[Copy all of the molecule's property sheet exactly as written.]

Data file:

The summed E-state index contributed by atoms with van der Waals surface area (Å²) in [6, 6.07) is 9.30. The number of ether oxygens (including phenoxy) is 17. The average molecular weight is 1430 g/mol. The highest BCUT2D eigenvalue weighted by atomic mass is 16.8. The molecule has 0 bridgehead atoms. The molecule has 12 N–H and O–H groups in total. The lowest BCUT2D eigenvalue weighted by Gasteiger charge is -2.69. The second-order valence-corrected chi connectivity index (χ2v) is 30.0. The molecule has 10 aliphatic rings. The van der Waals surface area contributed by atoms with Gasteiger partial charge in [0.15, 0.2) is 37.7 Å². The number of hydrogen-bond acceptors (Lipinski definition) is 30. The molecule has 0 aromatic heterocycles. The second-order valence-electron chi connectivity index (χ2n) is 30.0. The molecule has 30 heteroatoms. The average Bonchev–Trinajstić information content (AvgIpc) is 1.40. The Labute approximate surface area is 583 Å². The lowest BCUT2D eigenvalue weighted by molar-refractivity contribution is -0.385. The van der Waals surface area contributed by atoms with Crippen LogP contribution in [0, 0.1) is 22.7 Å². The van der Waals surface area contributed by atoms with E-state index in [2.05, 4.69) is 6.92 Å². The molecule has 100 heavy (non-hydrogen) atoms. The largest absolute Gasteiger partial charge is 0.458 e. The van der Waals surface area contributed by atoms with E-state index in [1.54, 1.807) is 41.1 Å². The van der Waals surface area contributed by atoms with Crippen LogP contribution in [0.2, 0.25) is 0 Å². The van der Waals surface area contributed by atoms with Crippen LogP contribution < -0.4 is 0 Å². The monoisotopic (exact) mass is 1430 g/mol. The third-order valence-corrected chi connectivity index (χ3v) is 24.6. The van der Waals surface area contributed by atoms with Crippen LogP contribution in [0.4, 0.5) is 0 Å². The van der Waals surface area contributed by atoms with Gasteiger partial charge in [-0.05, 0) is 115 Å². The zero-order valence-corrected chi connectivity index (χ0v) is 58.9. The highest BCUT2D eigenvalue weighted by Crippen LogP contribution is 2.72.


The summed E-state index contributed by atoms with van der Waals surface area (Å²) in [6, 6.07) is 9.30. The number of ether oxygens (including phenoxy) is 17. The average molecular weight is 1430 g/mol. The highest BCUT2D eigenvalue weighted by atomic mass is 16.8. The molecule has 0 bridgehead atoms. The molecule has 12 N–H and O–H groups in total. The lowest BCUT2D eigenvalue weighted by Gasteiger charge is -2.69. The second-order valence-corrected chi connectivity index (χ2v) is 30.0. The molecule has 10 aliphatic rings. The van der Waals surface area contributed by atoms with Gasteiger partial charge in [0.15, 0.2) is 37.7 Å². The number of hydrogen-bond acceptors (Lipinski definition) is 30. The molecule has 0 aromatic heterocycles. The second-order valence-electron chi connectivity index (χ2n) is 30.0. The molecule has 30 heteroatoms. The average Bonchev–Trinajstić information content (AvgIpc) is 1.40. The Labute approximate surface area is 583 Å². The lowest BCUT2D eigenvalue weighted by molar-refractivity contribution is -0.385. The van der Waals surface area contributed by atoms with Crippen LogP contribution in [0, 0.1) is 22.7 Å². The van der Waals surface area contributed by atoms with E-state index in [2.05, 4.69) is 6.92 Å². The molecule has 100 heavy (non-hydrogen) atoms. The largest absolute Gasteiger partial charge is 0.458 e. The van der Waals surface area contributed by atoms with E-state index in [1.54, 1.807) is 41.1 Å². The van der Waals surface area contributed by atoms with Crippen LogP contribution in [0.2, 0.25) is 0 Å². The van der Waals surface area contributed by atoms with Crippen LogP contribution < -0.4 is 0 Å². The monoisotopic (exact) mass is 1430 g/mol. The third-order valence-corrected chi connectivity index (χ3v) is 24.6. The van der Waals surface area contributed by atoms with Crippen LogP contribution in [0.4, 0.5) is 0 Å². The van der Waals surface area contributed by atoms with Gasteiger partial charge in [-0.05, 0) is 115 Å². The zero-order valence-corrected chi connectivity index (χ0v) is 58.9. The highest BCUT2D eigenvalue weighted by Crippen LogP contribution is 2.72.